THE growing tensions between motorists and cyclists come at the same time as governments, councils and environment groups are encouraging more people to take up cycling as an alternative to driving.
Most Lower Hunter councils have or are in the process of developing cycling strategies in their local government areas.
The NRMA supports the strategies as a way of providing travel options beyond the car.
Newcastle City Council is aiming to double the number of residents who ride to work in the decade from 2006 to 2016.
Video by Jonathan Carroll and Dean Osland
It has applied to the Independent, Pricing and Regulatory Tribunal for a special rate that would allow it to spend an extra $15.7 million building cycleways and paths.
It is hoped that state and federal governments would match the funding.
‘‘It’s not just about the infrastructure on the road, it’s about education, end of trip facilities and promoting our green travel plan that is part of our development control plan,’’ councillor Michael Osborne said.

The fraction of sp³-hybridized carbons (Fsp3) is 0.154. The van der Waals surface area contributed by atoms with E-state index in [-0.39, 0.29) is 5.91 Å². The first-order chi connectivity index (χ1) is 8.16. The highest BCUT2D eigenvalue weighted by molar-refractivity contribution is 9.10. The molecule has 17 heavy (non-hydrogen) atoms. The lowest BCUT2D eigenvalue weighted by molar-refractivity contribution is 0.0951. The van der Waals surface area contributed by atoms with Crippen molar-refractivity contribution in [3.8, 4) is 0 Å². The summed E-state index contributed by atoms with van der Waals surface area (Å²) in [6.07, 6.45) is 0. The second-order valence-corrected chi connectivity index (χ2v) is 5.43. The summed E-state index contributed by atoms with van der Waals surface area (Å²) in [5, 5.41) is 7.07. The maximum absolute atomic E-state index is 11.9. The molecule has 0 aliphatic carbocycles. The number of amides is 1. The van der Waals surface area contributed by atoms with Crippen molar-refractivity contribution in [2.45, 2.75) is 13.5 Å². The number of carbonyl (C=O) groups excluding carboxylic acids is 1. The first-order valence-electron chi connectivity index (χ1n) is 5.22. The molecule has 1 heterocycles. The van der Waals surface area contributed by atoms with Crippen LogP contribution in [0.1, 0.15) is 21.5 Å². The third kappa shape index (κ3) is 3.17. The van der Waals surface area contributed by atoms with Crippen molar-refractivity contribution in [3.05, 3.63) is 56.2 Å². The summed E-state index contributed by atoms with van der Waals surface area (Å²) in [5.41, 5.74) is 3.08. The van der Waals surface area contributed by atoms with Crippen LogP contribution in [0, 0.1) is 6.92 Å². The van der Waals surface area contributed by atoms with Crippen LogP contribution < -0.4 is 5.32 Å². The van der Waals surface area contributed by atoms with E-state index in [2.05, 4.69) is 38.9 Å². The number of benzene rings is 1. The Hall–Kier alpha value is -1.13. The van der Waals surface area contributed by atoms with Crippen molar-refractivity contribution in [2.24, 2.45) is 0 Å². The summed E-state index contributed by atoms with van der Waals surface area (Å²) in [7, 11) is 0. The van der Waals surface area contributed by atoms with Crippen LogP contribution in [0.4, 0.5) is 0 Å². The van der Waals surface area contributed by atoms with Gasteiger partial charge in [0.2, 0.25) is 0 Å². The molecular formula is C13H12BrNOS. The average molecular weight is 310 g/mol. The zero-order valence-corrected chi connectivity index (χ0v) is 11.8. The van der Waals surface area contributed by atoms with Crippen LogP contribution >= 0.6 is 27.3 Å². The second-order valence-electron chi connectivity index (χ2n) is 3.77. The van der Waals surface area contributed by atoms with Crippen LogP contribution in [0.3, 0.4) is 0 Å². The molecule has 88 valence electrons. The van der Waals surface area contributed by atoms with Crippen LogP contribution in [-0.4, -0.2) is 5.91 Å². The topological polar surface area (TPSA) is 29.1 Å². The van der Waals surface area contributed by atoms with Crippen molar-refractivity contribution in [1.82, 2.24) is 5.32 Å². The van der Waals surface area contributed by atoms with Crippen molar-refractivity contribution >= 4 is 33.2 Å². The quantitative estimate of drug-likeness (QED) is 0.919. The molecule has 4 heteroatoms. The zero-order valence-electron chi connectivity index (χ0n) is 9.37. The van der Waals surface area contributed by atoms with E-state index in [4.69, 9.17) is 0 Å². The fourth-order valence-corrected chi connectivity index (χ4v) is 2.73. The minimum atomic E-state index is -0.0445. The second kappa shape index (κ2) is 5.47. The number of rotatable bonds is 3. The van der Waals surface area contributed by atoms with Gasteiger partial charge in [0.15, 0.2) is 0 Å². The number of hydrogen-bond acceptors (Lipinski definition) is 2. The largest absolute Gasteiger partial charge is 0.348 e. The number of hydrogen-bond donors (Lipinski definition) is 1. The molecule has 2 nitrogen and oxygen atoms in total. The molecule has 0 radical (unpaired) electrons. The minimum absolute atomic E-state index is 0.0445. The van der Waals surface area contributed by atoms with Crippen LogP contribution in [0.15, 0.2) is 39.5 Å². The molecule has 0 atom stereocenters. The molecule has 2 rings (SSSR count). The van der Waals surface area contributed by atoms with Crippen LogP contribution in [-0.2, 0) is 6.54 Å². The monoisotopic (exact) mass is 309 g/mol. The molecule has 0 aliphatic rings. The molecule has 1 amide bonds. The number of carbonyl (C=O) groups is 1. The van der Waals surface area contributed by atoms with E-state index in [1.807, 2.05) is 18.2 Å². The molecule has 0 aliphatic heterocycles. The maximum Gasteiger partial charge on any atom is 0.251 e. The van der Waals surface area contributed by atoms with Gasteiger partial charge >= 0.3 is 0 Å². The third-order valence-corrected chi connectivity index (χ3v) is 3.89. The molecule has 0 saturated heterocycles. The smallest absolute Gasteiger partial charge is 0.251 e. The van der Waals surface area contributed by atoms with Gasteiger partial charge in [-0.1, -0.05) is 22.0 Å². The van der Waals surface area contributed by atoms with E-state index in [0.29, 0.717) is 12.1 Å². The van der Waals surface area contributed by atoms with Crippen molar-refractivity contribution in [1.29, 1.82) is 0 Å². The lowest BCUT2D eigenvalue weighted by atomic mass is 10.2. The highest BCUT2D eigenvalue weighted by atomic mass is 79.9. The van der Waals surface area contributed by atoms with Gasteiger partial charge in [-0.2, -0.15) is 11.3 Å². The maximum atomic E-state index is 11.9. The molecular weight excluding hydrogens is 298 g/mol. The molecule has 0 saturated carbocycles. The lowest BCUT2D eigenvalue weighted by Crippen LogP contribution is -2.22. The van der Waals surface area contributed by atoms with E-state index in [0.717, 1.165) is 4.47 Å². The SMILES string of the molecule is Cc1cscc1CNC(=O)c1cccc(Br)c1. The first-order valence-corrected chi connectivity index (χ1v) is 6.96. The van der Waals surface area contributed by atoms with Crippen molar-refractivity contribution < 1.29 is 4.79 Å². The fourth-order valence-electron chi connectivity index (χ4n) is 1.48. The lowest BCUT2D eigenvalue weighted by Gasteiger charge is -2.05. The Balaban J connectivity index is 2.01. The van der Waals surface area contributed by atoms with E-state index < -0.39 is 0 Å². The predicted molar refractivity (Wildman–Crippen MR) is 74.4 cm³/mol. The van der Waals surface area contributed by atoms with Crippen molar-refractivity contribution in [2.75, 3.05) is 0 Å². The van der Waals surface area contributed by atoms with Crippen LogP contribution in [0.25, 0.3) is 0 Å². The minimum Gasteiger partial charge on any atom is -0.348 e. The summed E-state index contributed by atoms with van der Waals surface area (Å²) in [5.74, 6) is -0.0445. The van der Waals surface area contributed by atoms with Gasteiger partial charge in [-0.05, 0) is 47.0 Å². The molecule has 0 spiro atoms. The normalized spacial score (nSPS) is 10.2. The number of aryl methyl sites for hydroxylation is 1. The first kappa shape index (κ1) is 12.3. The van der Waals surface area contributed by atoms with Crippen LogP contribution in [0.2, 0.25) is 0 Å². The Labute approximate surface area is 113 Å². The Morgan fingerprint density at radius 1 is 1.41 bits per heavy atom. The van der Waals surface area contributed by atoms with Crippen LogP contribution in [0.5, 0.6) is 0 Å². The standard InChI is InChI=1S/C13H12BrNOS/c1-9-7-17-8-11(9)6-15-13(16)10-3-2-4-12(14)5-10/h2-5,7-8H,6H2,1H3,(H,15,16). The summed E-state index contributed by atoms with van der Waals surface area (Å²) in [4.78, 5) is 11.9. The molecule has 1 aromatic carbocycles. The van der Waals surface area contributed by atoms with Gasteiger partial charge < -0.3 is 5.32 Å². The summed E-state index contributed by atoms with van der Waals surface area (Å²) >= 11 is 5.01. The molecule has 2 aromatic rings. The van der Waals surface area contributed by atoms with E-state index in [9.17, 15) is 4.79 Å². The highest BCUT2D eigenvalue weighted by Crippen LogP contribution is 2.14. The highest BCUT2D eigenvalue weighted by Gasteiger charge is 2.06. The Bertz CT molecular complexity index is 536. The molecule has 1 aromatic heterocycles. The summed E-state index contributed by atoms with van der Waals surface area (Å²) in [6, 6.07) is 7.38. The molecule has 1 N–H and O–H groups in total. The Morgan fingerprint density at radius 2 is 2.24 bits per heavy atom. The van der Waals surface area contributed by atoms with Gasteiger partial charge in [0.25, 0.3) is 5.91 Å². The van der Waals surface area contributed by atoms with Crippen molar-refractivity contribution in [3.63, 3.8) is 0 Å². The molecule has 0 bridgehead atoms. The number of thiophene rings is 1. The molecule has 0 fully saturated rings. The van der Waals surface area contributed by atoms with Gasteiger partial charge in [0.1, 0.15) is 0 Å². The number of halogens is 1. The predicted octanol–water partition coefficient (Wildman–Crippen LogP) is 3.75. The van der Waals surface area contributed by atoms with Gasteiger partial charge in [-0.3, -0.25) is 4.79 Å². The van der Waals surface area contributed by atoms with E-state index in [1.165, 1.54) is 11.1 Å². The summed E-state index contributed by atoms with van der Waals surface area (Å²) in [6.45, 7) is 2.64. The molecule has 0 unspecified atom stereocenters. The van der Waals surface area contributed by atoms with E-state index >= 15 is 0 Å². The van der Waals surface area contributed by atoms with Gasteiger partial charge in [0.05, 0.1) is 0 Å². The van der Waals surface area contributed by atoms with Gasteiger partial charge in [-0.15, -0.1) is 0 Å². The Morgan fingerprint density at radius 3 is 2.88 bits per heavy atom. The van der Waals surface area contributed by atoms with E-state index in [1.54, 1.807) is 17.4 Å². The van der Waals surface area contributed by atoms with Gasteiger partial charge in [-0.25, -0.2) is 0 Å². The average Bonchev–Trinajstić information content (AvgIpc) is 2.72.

John Hunter Hospital director of emergency and cyclist Dr Mark Lee said he believed infrastructure to support cycling was gradually improving.
‘‘In Newcastle there are more cycle lanes popping up, you can see the green lanes that are being put in and there are more and more cyclists on the road,’’ he said.
‘‘I think it’s changing, I think it’s getting better, certainly in the last five years I think it’s got better but there is still a long way to go.’’
Lake Macquarie Council is developing a $50 million 10-year cycling strategy.
The plan includes creating a cycleway around Lake Macquarie with on-road and off-road sections.